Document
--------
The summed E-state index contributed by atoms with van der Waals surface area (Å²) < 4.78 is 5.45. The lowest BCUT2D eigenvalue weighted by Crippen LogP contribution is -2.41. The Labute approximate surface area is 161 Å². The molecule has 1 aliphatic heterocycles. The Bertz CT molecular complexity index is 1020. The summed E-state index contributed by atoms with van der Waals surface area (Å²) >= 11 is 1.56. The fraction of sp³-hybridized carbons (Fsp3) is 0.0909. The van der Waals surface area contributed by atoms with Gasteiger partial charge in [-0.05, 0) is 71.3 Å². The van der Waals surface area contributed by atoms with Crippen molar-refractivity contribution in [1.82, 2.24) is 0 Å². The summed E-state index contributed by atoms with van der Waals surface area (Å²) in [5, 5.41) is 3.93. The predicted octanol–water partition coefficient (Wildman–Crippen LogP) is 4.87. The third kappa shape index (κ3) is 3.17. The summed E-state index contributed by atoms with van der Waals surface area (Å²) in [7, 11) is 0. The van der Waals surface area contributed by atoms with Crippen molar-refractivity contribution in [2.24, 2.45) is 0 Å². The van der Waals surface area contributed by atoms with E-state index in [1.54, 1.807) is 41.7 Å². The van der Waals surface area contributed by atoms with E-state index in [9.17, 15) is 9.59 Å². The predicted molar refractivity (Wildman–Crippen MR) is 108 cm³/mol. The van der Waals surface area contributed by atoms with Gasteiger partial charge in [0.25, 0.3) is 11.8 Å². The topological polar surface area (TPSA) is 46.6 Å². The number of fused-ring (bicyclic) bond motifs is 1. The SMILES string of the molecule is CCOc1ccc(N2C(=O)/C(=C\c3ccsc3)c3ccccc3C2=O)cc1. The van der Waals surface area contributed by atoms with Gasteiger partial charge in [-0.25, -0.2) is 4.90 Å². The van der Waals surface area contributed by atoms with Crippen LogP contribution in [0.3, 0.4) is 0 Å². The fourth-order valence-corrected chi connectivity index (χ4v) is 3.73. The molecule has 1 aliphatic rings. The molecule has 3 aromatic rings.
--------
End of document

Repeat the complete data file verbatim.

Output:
The summed E-state index contributed by atoms with van der Waals surface area (Å²) < 4.78 is 5.45. The lowest BCUT2D eigenvalue weighted by Crippen LogP contribution is -2.41. The Labute approximate surface area is 161 Å². The molecule has 1 aliphatic heterocycles. The Bertz CT molecular complexity index is 1020. The summed E-state index contributed by atoms with van der Waals surface area (Å²) >= 11 is 1.56. The fraction of sp³-hybridized carbons (Fsp3) is 0.0909. The van der Waals surface area contributed by atoms with Gasteiger partial charge in [-0.05, 0) is 71.3 Å². The van der Waals surface area contributed by atoms with Crippen molar-refractivity contribution in [1.82, 2.24) is 0 Å². The summed E-state index contributed by atoms with van der Waals surface area (Å²) in [5, 5.41) is 3.93. The predicted octanol–water partition coefficient (Wildman–Crippen LogP) is 4.87. The third kappa shape index (κ3) is 3.17. The summed E-state index contributed by atoms with van der Waals surface area (Å²) in [7, 11) is 0. The van der Waals surface area contributed by atoms with Crippen molar-refractivity contribution in [2.24, 2.45) is 0 Å². The van der Waals surface area contributed by atoms with E-state index in [1.54, 1.807) is 41.7 Å². The van der Waals surface area contributed by atoms with E-state index in [9.17, 15) is 9.59 Å². The predicted molar refractivity (Wildman–Crippen MR) is 108 cm³/mol. The van der Waals surface area contributed by atoms with Gasteiger partial charge in [0.25, 0.3) is 11.8 Å². The topological polar surface area (TPSA) is 46.6 Å². The number of fused-ring (bicyclic) bond motifs is 1. The SMILES string of the molecule is CCOc1ccc(N2C(=O)/C(=C\c3ccsc3)c3ccccc3C2=O)cc1. The van der Waals surface area contributed by atoms with Gasteiger partial charge in [-0.25, -0.2) is 4.90 Å². The van der Waals surface area contributed by atoms with Crippen LogP contribution in [0.3, 0.4) is 0 Å². The fourth-order valence-corrected chi connectivity index (χ4v) is 3.73. The molecule has 1 aliphatic rings. The molecule has 3 aromatic rings.